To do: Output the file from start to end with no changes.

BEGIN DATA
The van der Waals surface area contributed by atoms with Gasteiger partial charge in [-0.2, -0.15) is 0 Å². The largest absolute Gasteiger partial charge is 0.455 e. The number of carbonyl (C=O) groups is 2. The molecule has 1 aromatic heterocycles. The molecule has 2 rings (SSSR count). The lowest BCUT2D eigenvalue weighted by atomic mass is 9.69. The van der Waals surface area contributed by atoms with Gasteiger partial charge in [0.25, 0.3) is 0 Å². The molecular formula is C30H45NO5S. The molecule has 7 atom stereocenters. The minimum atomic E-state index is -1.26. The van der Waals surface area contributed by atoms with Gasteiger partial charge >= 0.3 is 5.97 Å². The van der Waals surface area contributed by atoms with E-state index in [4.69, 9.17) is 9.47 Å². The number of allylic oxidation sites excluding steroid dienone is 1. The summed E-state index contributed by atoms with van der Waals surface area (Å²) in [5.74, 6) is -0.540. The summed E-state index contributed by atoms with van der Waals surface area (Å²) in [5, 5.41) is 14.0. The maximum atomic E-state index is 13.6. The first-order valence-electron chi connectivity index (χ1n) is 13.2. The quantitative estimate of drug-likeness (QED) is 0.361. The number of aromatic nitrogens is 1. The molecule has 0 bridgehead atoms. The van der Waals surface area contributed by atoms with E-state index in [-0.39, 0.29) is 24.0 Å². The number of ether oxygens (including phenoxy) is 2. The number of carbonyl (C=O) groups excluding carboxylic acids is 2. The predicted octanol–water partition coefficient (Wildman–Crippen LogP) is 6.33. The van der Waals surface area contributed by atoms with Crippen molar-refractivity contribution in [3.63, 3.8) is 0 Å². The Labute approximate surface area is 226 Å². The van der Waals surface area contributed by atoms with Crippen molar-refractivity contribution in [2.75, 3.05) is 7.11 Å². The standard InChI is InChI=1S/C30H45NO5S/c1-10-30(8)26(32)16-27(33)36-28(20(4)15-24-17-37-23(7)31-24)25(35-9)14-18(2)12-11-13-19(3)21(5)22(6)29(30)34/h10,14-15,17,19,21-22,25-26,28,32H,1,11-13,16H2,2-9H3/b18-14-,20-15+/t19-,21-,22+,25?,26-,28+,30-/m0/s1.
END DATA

The van der Waals surface area contributed by atoms with Gasteiger partial charge in [-0.2, -0.15) is 0 Å². The largest absolute Gasteiger partial charge is 0.455 e. The number of carbonyl (C=O) groups is 2. The molecule has 1 aromatic heterocycles. The molecule has 2 rings (SSSR count). The lowest BCUT2D eigenvalue weighted by atomic mass is 9.69. The van der Waals surface area contributed by atoms with Gasteiger partial charge in [0.25, 0.3) is 0 Å². The molecular formula is C30H45NO5S. The molecule has 7 atom stereocenters. The minimum atomic E-state index is -1.26. The van der Waals surface area contributed by atoms with Gasteiger partial charge >= 0.3 is 5.97 Å². The van der Waals surface area contributed by atoms with E-state index in [4.69, 9.17) is 9.47 Å². The number of allylic oxidation sites excluding steroid dienone is 1. The summed E-state index contributed by atoms with van der Waals surface area (Å²) in [5.74, 6) is -0.540. The summed E-state index contributed by atoms with van der Waals surface area (Å²) in [5, 5.41) is 14.0. The maximum atomic E-state index is 13.6. The first-order valence-electron chi connectivity index (χ1n) is 13.2. The quantitative estimate of drug-likeness (QED) is 0.361. The number of aromatic nitrogens is 1. The molecule has 0 bridgehead atoms. The van der Waals surface area contributed by atoms with E-state index in [-0.39, 0.29) is 24.0 Å². The number of ether oxygens (including phenoxy) is 2. The number of carbonyl (C=O) groups excluding carboxylic acids is 2. The predicted octanol–water partition coefficient (Wildman–Crippen LogP) is 6.33. The van der Waals surface area contributed by atoms with Crippen molar-refractivity contribution in [3.63, 3.8) is 0 Å². The Labute approximate surface area is 226 Å². The van der Waals surface area contributed by atoms with Crippen molar-refractivity contribution in [2.75, 3.05) is 7.11 Å². The standard InChI is InChI=1S/C30H45NO5S/c1-10-30(8)26(32)16-27(33)36-28(20(4)15-24-17-37-23(7)31-24)25(35-9)14-18(2)12-11-13-19(3)21(5)22(6)29(30)34/h10,14-15,17,19,21-22,25-26,28,32H,1,11-13,16H2,2-9H3/b18-14-,20-15+/t19-,21-,22+,25?,26-,28+,30-/m0/s1.